Posted on Apr 16, 2021
Continuous monitoring of 3rd-party vendors has become increasingly important - no surprise here. So, what should you do when a vendor’s security rating isn’t up to your risk management standards? What if they are showing inadequate security controls or a lack of good documentation on their program? Despite the cries from your procurement or business unit teams, you’re not trying to “veto” the vendor. In fact, security ratings eliminate that friction with internal teams by providing an objective risk assessment; helping the business onboard their vendor faster, while achieving the risk controls you need. Your vendors and other third-parties in your ecosystem factor into your exposure.
How do you engage these partners to participate?
Consider the situation when you look up a vendor and find they have a low score - let’s call it a “D” in SecurityScorecard’s simple A-F security ratings structure. That vendor is over 7-times more likely to be breached than another vendor with a better rating. What action do you take? Start by verifying that this vendor remains appropriate to engage with. Then, reviewing the findings in their rating, determine whether their low scores are related to services they provide to your business. If these risks are important to you, then they should be important to the vendor, as well. Assuming they pass these verifications, then you want to invite that vendor to start participating in the Ratings process. Making it easy for them to join is important: so they can instantly connect to the Ratings platform, get their own security rating and start addressing high-priority issues. Should they need help, our Customer Success team can engage with them, helping them with their action plan to raise their security rating.
Another situation could be crafting an action plan requiring a low-rated vendor to improve their score as a metric to maintain their position on your supplier list. To secure your ongoing business, they are going to want to maintain compliance. But your procurement team can’t be expected to regularly check-in and assess the vendor’s progress. You want to be able to provide the vendor with clear, actionable details for them to regain compliance. And, a cadence of reports needs to be provided to your vendor managers so they see progress - including whether the mandated remediation is addressed on schedule or if the vendor has missed the deadline.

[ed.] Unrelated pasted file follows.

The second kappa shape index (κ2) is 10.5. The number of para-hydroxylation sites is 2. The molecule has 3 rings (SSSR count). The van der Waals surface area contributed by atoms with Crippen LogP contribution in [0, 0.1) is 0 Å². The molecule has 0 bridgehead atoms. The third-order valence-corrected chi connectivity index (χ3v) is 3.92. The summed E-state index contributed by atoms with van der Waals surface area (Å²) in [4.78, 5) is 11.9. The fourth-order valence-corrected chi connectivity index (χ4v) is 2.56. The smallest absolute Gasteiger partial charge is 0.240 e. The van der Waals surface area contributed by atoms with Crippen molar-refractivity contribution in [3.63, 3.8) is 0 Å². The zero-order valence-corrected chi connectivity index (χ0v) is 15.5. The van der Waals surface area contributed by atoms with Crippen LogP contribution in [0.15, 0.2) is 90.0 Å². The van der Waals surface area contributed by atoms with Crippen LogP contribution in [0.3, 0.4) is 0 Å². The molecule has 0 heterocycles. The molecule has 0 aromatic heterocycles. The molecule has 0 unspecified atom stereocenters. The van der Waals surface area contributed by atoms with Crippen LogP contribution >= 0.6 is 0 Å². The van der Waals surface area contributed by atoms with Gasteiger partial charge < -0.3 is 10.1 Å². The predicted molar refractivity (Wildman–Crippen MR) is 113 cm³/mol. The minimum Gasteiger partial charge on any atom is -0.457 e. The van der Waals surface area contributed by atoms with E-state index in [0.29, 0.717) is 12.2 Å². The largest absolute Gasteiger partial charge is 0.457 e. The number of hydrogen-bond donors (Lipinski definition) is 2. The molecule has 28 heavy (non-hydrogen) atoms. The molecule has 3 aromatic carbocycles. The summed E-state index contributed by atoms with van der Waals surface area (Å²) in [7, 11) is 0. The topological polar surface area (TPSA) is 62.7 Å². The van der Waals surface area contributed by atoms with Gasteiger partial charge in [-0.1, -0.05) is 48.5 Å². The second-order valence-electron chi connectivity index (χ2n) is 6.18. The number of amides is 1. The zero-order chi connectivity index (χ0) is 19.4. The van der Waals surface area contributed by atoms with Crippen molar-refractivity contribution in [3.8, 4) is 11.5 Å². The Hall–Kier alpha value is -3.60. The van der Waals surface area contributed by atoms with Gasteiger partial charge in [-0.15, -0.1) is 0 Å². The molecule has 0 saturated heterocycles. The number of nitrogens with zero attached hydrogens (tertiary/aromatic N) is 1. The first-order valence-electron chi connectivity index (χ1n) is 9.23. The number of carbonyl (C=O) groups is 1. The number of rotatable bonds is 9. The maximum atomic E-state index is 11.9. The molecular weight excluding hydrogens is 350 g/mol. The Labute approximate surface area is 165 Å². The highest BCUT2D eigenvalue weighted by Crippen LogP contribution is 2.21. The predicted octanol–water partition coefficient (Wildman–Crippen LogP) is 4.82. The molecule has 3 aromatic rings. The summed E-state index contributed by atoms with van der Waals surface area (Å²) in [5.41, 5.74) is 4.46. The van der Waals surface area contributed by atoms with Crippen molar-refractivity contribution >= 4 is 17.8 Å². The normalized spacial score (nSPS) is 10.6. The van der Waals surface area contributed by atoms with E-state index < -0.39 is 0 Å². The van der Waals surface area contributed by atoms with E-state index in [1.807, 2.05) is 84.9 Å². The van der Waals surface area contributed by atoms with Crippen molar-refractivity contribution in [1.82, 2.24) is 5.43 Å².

Whether in procurement or VRM, SecurityScorecard users are able to easily invite vendors to collaborate. If a supplier isn’t already using Ratings to address their own risk, get them started by having them participate in minimizing your exposure. It starts with an email message template within the Ratings platform. Easily personalize the message, or even co-brand it - which often helps facilitate their cooperation. Finally, if your motivation is to have the vendor achieve a specific rating, you can set score expectations for clear accountability.
In our recent success story, Truphone’s former CISO, Nuno Teodoro, explained: “we require our vendors [related to those services] to have a certain score to do business with us, and SecurityScorecard scores are a big part of the ongoing performance review meetings we have with those vendors.” His policy is demonstrative of what has been becoming more and more common throughout the supply chain. Risk mitigation is part of the trust and shared interest a good partner relationship is built on.
This capability is available now, so you can log in and take a look at the workflow right away. Include your partner ecosystem in your risk management initiatives. Getting them started is easy. Most importantly, it will improve your security posture, and theirs.
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